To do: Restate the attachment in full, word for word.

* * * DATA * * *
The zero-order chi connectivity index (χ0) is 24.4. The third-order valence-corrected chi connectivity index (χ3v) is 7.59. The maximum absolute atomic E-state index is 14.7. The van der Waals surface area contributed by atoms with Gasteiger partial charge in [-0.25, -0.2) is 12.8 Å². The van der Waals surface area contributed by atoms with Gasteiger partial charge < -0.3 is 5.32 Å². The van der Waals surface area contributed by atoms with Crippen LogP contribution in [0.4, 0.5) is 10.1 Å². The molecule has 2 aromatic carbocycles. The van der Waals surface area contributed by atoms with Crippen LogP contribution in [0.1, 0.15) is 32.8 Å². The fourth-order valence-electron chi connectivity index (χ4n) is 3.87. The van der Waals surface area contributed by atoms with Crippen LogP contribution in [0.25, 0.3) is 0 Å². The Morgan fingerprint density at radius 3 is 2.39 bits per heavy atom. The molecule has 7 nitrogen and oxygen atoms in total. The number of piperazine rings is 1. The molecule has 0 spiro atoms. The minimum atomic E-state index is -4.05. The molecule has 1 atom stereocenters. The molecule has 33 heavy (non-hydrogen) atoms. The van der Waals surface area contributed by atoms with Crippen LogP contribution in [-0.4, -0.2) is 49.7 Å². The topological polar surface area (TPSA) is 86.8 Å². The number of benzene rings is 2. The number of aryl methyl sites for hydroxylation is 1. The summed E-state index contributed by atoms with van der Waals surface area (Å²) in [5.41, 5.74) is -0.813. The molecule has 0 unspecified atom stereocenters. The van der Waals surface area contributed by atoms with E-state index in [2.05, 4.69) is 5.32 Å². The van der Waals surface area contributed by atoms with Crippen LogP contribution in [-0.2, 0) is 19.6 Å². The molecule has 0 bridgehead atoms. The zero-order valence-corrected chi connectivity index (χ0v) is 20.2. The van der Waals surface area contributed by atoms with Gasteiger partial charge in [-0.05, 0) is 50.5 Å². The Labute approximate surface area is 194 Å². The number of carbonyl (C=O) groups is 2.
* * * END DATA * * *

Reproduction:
The zero-order chi connectivity index (χ0) is 24.4. The third-order valence-corrected chi connectivity index (χ3v) is 7.59. The maximum absolute atomic E-state index is 14.7. The van der Waals surface area contributed by atoms with Gasteiger partial charge in [-0.25, -0.2) is 12.8 Å². The van der Waals surface area contributed by atoms with Gasteiger partial charge < -0.3 is 5.32 Å². The van der Waals surface area contributed by atoms with Crippen LogP contribution in [0.4, 0.5) is 10.1 Å². The molecule has 2 aromatic carbocycles. The van der Waals surface area contributed by atoms with Crippen LogP contribution in [0.1, 0.15) is 32.8 Å². The fourth-order valence-electron chi connectivity index (χ4n) is 3.87. The van der Waals surface area contributed by atoms with Crippen LogP contribution in [0.25, 0.3) is 0 Å². The Morgan fingerprint density at radius 3 is 2.39 bits per heavy atom. The molecule has 7 nitrogen and oxygen atoms in total. The number of piperazine rings is 1. The molecule has 0 spiro atoms. The minimum atomic E-state index is -4.05. The molecule has 1 atom stereocenters. The molecule has 33 heavy (non-hydrogen) atoms. The van der Waals surface area contributed by atoms with Crippen LogP contribution in [-0.4, -0.2) is 49.7 Å². The topological polar surface area (TPSA) is 86.8 Å². The number of benzene rings is 2. The number of aryl methyl sites for hydroxylation is 1. The summed E-state index contributed by atoms with van der Waals surface area (Å²) in [5.41, 5.74) is -0.813. The molecule has 0 unspecified atom stereocenters. The van der Waals surface area contributed by atoms with E-state index in [2.05, 4.69) is 5.32 Å². The van der Waals surface area contributed by atoms with Crippen LogP contribution in [-0.2, 0) is 19.6 Å². The molecule has 0 bridgehead atoms. The zero-order valence-corrected chi connectivity index (χ0v) is 20.2. The van der Waals surface area contributed by atoms with Gasteiger partial charge in [-0.05, 0) is 50.5 Å². The Labute approximate surface area is 194 Å². The number of carbonyl (C=O) groups is 2.